Jeong Hwi Jeon is hands down one of the best practitioners of softer black and grey realism in the world. Few other artists can even hold a candle to his work. It's not just the level of realism that makes his tattoos stand out, it's the artistic rigor that he puts into them. His illustrations are more than lifelike; he accentuates the beauty of life, embellishes his figures with brilliant light and meandering shadows, thus allowing them to transcend reality.
Many other tattooists in the black and grey style produce horror tattoos, close-ups of skulls and other nightmarish imagery, but the one above by Jeong is so cinematic in its perspective that it feels like it's straight from a modern scary movie. One can almost hear the skeleton groan as it lifts itself back to life in the spooky forest.
Black and grey tattooing is excellent for illustrating realistic busts, and Jeong's work exemplifies just how much can be achieved through contrasting various shades, literally casting shadows across the faces of his portraits. In his lady heads, one can even see the individual strands of windblown hair, light beaming through lace, the twinkle in teardrops, and more. These effects enhance the synesthesia of his work, making it so that we can almost hear, feel or smell his tattoos through viewing them. In short, it inspires an impression of an extreme reality on the behalf of the viewer.
Though his portraiture is arguably his strongest suit, Jeong's soft style also lends itself to smaller and more common tattoo iconography such as flora and birds. The preceding images illustrate how his style translates the timeless imagery of cherry blossoms, roses, and swallows into the liminal space between art and reality.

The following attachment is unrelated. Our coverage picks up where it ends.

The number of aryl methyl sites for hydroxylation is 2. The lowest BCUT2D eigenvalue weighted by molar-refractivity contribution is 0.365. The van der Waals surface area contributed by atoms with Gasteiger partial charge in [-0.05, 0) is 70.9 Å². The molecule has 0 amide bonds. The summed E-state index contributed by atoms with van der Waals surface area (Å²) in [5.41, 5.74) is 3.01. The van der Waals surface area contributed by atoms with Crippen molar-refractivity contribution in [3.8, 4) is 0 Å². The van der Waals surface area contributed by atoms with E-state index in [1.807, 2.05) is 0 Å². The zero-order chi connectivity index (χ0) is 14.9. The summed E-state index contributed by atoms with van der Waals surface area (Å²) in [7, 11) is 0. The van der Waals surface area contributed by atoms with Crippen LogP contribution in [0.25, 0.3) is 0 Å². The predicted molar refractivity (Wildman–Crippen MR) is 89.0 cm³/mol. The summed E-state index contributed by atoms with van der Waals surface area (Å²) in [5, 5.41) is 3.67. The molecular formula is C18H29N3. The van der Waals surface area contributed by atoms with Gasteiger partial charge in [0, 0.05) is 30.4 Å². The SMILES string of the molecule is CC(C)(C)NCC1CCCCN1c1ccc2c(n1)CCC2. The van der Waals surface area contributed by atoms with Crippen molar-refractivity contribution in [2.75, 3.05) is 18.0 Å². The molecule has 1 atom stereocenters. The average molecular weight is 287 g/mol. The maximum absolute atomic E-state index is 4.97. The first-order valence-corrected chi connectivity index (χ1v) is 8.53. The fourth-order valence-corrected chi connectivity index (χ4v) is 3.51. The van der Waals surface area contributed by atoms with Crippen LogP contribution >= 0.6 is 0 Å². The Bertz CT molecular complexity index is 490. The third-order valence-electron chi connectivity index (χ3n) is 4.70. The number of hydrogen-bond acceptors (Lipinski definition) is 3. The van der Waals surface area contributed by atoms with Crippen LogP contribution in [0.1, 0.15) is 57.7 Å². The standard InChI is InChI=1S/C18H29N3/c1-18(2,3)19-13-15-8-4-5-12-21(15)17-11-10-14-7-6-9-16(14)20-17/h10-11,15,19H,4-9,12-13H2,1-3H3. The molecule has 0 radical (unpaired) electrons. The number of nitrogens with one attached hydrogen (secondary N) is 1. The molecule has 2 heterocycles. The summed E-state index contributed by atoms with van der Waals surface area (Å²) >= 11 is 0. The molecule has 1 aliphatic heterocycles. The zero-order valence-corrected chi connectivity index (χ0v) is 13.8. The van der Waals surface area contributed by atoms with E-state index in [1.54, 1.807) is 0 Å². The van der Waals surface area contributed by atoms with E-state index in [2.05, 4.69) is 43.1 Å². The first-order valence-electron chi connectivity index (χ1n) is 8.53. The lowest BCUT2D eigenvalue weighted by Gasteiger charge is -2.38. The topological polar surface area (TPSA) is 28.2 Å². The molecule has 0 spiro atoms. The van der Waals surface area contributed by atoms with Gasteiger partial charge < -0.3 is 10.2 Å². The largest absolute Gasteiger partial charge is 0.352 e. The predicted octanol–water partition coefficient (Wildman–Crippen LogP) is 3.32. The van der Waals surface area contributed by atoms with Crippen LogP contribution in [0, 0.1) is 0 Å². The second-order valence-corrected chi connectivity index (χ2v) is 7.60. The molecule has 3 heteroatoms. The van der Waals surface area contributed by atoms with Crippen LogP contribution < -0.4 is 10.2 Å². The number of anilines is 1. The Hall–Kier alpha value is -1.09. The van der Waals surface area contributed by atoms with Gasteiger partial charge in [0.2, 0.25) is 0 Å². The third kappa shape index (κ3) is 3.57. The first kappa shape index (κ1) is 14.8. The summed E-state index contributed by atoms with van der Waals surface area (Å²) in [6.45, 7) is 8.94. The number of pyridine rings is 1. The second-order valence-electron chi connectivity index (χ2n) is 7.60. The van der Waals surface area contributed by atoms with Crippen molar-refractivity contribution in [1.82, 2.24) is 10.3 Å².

As with many black and grey tattooists, Jeong also excels at religious imagery, especially Christian. The statuesque portrait of Mary and the interestingly placed back-piece above speak to his incredible skill as a visual artist.
One of the most amazing motifs that Jeong works in is images from every day life in South Korea. These quotidian tattoos are captivating given the country's widespread aversion toward the art form. By bringing in sights from the real world into tattoos, Jeong is working to break down barriers in terms of what is considered ordinary. In other words, if there are tattoos that are expressive of South Korean culture, it can't make sense that the art form doesn't belong in that society. Though the images above and below might seem the tamest of his tattoos featured here, they actually are incredibly provocative in a political sense.
We hope you enjoyed perusing Jeong's phenomenal black and grey tattoos. If you want to look at more of his work, it can be found on Facebook. Because tattooing has been largely forced underground in South Korea, he might be a bit difficult to track down, but if you happen to be in that part of the world, a tattoo from him would be worth the trouble.